Estiaan le Roux has been part of SnapScan since its inception, and is currently the Head of Product. On Friday, 2 June, the ZATech Slack community hosted an AMA with Estiaan where he answered questions about startups, mobile payments and compliance, and some of their future plans for SnapScan.
Before SnapScan, Estiaan studied Electronic Engineering, dabbled in augmented-reality and co-founded a mobile games studio. He has a keen interest in UX, web technologies and the disruption of stagnant industries.
You can follow him on Twitter @estiaan.
Here are some of the highlights of the AMA.
SnapScan had a chicken-and-egg problem - merchants not interested unless a lot of consumers use the app, and consumers won’t adopt if no merchants accept it. How did you go about solving this?
We had that problem indeed, and we continue to have it for most new features we look at. What worked for us is to make small, iterative jumps of focus as we work between merchants and users. For example: Start with a merchant → hack the user number up as quickly as possible identifying the levers → see if we can duplicate. With trial and (lots of) error we’ve gotten pretty good at making the jumps at the right time.
How big is your product team and what tools and processes do you use?
The specific size of the team is a little fluid due to to the way we are set up with our parent company (Standard Bank), but at any given time it’s around 7 developers. We use AngularJS, PhoneGap, Ruby on Rails, Postgres in the cloud, and we host with Amazon. We follow Agile principles, or at least a version of it that works for us. (It might make purists frown, though.) The entire company works with unified 2-weekly sprints so that we are all working on the same goals at any given time. We always push for the leanest possible PoC and take it from there.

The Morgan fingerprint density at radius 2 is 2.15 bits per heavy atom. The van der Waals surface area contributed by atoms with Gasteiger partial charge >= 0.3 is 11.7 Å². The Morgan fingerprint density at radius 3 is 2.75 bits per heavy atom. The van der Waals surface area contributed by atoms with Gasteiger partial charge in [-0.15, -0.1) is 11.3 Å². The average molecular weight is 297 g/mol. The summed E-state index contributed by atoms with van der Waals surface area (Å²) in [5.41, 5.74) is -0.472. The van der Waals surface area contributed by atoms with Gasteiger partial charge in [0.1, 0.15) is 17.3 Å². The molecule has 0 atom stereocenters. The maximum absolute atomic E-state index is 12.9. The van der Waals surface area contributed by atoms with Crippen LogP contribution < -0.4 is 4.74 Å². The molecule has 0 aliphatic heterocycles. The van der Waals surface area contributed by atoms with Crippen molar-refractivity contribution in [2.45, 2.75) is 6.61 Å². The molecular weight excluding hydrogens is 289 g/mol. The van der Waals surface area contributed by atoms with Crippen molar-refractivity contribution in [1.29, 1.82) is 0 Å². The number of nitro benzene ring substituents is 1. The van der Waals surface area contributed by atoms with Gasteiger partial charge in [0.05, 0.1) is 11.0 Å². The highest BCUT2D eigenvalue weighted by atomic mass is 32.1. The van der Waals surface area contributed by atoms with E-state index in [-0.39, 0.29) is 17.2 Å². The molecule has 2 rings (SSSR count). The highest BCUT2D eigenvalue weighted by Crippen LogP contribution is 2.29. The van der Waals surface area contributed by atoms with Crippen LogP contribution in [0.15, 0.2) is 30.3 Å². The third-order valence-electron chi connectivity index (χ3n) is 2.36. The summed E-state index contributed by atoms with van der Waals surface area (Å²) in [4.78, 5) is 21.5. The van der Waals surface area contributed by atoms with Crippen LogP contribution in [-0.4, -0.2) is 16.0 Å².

As you grew your team, what was the most surprising problem you faced and how did you address it?
I found growing teams to be really, really hard. I still think it’s one of the biggest challenges a company of our size faces. Everything that made it hard was surprising to me initially, mostly because I was so incredibly naive about it. Some of the biggest challenges:
- Culture: for a long time we were a company that wasn’t settled and comfy, but also not a startup;
- Accurately identifying what positions to fill most urgently;
- Changing the team structure to be able to accommodate all the new people.
Can you comment on native mobile codebase vs one (HTML/JS?) codebase for all devices. What did SnapScan go for and why?
We’re on one codebase. I think the “best” tech option for a new product is always dependent on your team and capabilities. We were a really small team so maintaining one base was the only viable option. Also, since we are doing payments you really don’t want to have to make changes to pay flows and tests twice.
Do you see Zapper as a rival, or do you see SnapScan as targeting different a market? How does (what seems to be) a direct competitor affect team morale, and have you found effective ways to combat that?